The Sam Braxton bike recently for sale on Ebay and discussed in some depth on the List really did generate some interesting data and theories both about Sam's frame in particular and frames in general..
I think that it was generally agreed that Sam preferred shallow head-angles, particularly for touring bikes, while there was some opinion expressed about such angles causing steering shimmy and wobble. Evidently Sam often sued head angles of between 70 and 71 degrees..
Fotunately I have only ever once experienced bad shimmying..and that was on a mid-range Bernard Dangre - Starnord ( Paris Sport ) bike that could have been categorised as 10sp sports/type Course. The fault was put down to a pretty steep head angle and a long abrupt rake, on a 22" frame. Some how I started to associate such frame design with bad steering until I read that some of Eddy Merckx's top road frames of a similar size had head angles of 74 and sometimes 75 with rakes of about 50 to 55mm ; I had never heard of a Merckx frame suffering from bad steering, but have never ridden one of his frames, so I cannot comment.
Recently I have been trying to buy several more ex-Pro rider frames, including one that is reckoned to be one of Lucien Van Impe's Tour-de-France machines, from his days at Lejeune in 1977 More likely than not it is one built by Bernard Carre.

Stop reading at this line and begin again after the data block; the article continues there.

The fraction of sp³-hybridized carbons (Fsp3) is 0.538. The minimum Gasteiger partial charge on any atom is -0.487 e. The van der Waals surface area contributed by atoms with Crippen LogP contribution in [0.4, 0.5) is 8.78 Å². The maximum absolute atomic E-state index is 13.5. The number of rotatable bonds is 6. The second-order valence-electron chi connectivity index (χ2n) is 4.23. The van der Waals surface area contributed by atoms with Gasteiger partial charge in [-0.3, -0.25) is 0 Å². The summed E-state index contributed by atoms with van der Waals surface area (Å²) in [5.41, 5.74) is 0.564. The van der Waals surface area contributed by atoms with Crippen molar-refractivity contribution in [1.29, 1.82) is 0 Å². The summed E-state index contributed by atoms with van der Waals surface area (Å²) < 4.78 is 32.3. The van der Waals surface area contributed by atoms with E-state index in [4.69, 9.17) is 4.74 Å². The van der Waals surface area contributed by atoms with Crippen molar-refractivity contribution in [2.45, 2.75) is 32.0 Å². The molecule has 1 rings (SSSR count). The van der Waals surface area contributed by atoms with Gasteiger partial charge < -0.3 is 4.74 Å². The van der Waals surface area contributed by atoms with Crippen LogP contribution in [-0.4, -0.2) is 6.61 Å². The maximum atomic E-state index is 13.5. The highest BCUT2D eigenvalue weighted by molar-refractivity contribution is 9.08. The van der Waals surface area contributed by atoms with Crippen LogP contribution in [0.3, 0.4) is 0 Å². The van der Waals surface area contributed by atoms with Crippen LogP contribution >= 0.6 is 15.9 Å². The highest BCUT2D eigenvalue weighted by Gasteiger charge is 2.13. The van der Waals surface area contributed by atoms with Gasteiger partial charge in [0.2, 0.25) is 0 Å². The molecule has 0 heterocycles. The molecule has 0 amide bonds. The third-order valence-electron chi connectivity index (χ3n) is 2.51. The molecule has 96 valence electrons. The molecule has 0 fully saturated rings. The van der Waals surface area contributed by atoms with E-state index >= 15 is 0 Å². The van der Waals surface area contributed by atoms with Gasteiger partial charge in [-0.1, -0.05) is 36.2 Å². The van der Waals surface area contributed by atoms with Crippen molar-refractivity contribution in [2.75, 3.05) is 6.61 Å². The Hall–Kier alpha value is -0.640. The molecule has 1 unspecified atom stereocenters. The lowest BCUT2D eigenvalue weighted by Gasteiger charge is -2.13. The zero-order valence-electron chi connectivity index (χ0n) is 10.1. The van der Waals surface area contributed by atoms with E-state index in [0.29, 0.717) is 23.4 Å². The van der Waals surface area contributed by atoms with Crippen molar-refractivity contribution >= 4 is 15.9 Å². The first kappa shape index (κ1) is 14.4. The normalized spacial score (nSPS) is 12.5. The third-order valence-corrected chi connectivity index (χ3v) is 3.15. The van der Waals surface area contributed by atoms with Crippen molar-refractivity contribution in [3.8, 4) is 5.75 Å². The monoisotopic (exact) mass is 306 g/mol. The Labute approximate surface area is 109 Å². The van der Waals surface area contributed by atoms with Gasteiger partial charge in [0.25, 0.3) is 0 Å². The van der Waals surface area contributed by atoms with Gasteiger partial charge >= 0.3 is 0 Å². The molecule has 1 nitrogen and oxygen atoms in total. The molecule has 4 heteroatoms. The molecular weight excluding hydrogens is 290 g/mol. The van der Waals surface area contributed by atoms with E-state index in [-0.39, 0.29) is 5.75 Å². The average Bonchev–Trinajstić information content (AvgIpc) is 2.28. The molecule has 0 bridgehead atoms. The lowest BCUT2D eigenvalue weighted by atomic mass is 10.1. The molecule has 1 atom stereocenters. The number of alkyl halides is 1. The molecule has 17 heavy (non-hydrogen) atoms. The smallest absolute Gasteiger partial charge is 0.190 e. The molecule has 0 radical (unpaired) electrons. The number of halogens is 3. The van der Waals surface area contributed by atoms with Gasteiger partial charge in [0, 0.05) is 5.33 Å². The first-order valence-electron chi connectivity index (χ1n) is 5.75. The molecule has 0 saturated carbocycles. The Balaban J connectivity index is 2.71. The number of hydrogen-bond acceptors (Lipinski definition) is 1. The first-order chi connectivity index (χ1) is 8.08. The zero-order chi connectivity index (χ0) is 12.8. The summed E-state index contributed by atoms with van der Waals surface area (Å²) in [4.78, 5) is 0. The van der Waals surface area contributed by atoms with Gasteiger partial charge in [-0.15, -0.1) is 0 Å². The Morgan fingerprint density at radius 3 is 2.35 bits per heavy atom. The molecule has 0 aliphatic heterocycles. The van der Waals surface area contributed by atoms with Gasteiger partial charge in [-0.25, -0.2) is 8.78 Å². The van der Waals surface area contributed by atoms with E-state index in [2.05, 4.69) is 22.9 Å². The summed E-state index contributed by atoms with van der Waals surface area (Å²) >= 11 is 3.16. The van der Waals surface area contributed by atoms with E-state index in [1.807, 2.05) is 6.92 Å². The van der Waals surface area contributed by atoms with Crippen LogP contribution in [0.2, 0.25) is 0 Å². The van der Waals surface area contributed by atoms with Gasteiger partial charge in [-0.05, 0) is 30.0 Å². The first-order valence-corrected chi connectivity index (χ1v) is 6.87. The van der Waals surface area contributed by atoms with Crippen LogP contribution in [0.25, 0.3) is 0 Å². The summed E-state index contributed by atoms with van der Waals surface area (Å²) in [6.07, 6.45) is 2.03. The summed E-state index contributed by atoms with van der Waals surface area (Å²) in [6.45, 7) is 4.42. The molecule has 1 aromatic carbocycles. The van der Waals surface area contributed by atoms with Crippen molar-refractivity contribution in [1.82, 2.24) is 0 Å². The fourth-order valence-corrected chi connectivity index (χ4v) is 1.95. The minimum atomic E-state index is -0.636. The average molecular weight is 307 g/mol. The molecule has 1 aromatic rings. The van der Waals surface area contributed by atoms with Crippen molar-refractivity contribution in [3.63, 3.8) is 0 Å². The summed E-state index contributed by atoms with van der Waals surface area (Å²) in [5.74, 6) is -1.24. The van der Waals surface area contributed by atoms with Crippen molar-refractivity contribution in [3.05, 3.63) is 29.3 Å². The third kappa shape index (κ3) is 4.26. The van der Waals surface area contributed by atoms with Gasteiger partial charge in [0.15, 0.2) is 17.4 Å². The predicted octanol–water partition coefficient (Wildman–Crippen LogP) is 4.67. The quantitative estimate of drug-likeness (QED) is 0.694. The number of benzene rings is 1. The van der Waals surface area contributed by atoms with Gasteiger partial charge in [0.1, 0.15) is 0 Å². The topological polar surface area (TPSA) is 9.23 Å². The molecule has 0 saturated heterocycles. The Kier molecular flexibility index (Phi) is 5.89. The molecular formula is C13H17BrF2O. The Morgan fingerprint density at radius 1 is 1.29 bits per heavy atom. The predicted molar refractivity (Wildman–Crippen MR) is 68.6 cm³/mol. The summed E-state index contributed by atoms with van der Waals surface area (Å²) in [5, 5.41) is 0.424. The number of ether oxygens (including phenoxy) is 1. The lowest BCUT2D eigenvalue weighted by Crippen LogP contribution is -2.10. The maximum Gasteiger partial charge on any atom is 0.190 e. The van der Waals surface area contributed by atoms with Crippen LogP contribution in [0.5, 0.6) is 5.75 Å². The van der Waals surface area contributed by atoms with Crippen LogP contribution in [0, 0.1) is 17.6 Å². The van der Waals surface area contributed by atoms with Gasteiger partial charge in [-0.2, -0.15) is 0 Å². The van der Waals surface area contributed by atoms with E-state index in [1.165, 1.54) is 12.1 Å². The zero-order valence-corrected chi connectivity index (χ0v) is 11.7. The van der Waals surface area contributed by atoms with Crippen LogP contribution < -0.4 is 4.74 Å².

Van Impe is quite short, around my size.-one reason why I am particularly interested in obtaining this frame - and rode a 51 cm frame measured centre-to-centre, with a 52.5 cms top-tube, 41cms rear triangle and 59cms front end clearance. These measurements were manipulated by altering accepted angles to provide a frame that had the same measurements front to back as Luis Ocana's 57.4cms. Gazelle . and only 1.5 cms shorter than Gimondi's 57.7cms BIanchi whicj=h boasted a 58.5 cms !!! top-tube...No mean feat..
The seat angles on these frames were 74.10 for Van Impe, 74.33 for Ocana and 73.40 for Gimondi...whereas the head angles were respectively *68.4,* 73.24 and 75.5..
As I read these measurements, particularly the head angle on Van Impe's frame, I had in my mind's eye, the shallow head angle on the Sam Braxton..which was presumably over 70 degrees.
I then remembered attempting to copy a Vitus 979 frame for a customer when building a winter frame, and rememberd that these frames had interesting angles. However for a 51 cms VITUS the seat tube angle would be 75 degrees, the head angle a respectable 72 degrees, and the top-tube at 53cms just half a centimetre longer than Van Impe's I cannot remember ever building a frame with a head angle less than 71 degrees and that was on a touring machine, and consequently I am really puzzled about the claims made for Van Impe's Lejeune. Would there have been much shimmy on the front fork which had a rake of 35mm and a trail of 9.68 cms.?
Has anyone got any good photos of Van Impe riding his late 70s LEJEUNE that they could post please?